So I’ll keep struggling and trying and failing and trying again. Because I’m a human parenting humans.

Wish me luck!

20-Minute Vegan Shepherd’s Pie

Gluten-free, cruelty-free, entirely plant-based, and fast… doesn’t sound much like the deliciously heavy, meaty, time-consuming traditional shepherd’s pie. But it is. And it’s delicious!

This is all you’ll need.


This is what you’ll have at the end of the meal. It’s a crowd pleaser.



20-Minute Vegan Shepherd’s Pie 



9oz Ready-to-eat (or leftover) lentils

16oz Frozen peas and carrots

20oz Frozen riced cauliflower

2-3 cup spaghetti sauce

1/4 cup Earth Balance buttery spread


Preheat oven to 375°F.

Pour ready-to-eat  (or leftover) lentils into a small sauce pan with enough spaghetti sauce to cover. Cook on medium-low heat for 10 minutes, or until warmed through.

While lentils heat, microwave riced cauliflower according to package instructions. Remove from microwave and set aside to cool slightly.

Pour peas and carrots into glass casserole baking dish (if it’s microwave safe), add a few dollop of Earth Balance on top of the veggies, and microwave for 2 minutes.

While the veggies heat, pour the cooked riced cauliflower and a dollop of Earth Balance to a blender. Blend until it creates a mashed potato texture (roughly 30 seconds.)

Layer the lentils on top of the peas and carrots, then smooth a layer of mashed cauliflower on top of the lentils.

Bake at 375°F for 10 minutes.

*Optional: Remove shepherd’s pie from oven after 10 minutes and turn the oven to broil. Drizzle a bit of olive oil over the cauliflower and place under the broiler until golden.

Let stand for 2-5 minutes to cool and set.


Surviving the “F’ing 4s”

“I love my middle son but he’s driving me NUTS!” I recently vented to a dear mom friend. “F’ing 4s,” my friend said, “that’s what we call them.” So aptly named!

Between dropping his nap — I know, we had a great run so I can’t complain –, finally ditching sleep time pacifiers, and turning 4-years old all in the same day, the last couple months have been rough with my middle son. I love him, he’s a sweet kid, but O…M…G! There are some moments in the day when I understand why animals eat their young. (I kid… sort of.)

Not listening, pushing boundaries, acting out, (poorly) lying, acting hyper then crashing into tiredness… each afternoon is a whirlwind of frustration. Fortunately, I survived my daughter’s 4s, so I can handle this.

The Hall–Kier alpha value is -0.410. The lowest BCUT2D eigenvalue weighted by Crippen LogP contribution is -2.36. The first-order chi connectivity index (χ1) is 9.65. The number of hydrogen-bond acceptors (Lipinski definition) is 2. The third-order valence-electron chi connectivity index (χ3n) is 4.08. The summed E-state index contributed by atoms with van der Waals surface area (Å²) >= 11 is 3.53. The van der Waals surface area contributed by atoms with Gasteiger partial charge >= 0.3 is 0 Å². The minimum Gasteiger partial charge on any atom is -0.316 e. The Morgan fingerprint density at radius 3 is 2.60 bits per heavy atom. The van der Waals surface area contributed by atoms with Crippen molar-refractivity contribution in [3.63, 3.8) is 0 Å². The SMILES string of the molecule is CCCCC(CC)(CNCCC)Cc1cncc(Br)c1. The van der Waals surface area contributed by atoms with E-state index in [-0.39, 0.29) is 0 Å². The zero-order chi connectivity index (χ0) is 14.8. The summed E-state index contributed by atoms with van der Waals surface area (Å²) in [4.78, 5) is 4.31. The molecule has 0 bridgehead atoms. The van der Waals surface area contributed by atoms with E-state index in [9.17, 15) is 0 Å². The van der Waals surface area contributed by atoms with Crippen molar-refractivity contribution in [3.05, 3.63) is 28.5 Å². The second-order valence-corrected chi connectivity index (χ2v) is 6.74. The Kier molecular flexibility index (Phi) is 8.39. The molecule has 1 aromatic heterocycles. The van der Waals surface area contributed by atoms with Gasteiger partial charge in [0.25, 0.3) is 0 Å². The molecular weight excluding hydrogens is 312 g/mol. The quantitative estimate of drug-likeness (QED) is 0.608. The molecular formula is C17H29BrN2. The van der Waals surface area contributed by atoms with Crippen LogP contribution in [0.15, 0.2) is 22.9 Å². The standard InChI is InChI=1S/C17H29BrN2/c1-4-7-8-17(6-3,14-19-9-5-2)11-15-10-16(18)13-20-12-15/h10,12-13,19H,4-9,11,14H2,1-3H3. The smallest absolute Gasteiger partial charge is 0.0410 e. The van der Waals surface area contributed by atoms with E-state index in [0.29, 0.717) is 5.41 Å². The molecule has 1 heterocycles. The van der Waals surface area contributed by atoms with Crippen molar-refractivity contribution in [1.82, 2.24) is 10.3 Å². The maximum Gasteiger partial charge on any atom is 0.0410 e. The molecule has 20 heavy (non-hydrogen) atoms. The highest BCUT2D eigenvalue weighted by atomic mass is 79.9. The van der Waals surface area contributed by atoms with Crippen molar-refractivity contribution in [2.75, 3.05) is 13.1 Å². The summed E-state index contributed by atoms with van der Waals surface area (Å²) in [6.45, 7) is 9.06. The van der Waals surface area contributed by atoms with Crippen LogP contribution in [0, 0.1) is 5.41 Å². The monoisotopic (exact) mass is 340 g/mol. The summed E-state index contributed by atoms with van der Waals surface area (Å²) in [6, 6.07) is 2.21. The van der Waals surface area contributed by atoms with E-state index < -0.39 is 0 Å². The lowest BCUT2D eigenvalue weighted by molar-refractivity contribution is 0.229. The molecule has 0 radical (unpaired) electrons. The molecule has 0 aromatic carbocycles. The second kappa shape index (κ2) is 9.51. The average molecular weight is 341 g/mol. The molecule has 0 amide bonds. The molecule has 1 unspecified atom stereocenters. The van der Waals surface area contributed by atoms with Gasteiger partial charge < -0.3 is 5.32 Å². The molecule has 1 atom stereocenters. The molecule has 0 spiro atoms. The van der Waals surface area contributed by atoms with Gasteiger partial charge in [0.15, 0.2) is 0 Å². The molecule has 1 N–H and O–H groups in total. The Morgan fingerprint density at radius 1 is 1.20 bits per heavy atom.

“Their body is ready to stop napping but their brain isn’t there yet,” a friend once advised me when I asked how to safely pull my daughter and myself through the nasty nap-dropping phase and my friend responded, “Once their brain catches up, things get easier.” I asked how long that’d take, expecting the standard two-week phase timeline.”One month,” my friend replied as I choked on my own mortality, “but more like six months until you’re really out of the woods.” I think I blacked out for a bit there. Six freaking months??? Of demonic tantrums and mood swings, swirling energy plummeting into raging exhaustion. The stuff they don’t — but really should — detail in sex-ed. Forget VD and UTIs, talk real deal potty-training and the “F’ing 4s”, that’ll tame the teen libido.

My middle son doesn’t have the stamina or ferocity to maintain a meltdown anywhere close to my first child’s, but he is still checking that “F’ing 4s” box with a heavy-handed tick mark in his own slightly less mind-melting way.


How can you tell how bad the day has been? Simply look up on top of the armoire in our entryway. If there’s a rainbow wig up there: it’s been dicey. If there’s a rainbow wig and a dress-up crown: there was major suckage. If there’s a rainbow wig, a dress-up crown, and a mermaid doll up there: buy me wine and run.

And so we survive this unglamorous, wholly exhausting phase trying to savor the scattered good bits amidst the mayhem. We’ll come out stronger for the struggle, but right now we’re just trudging through.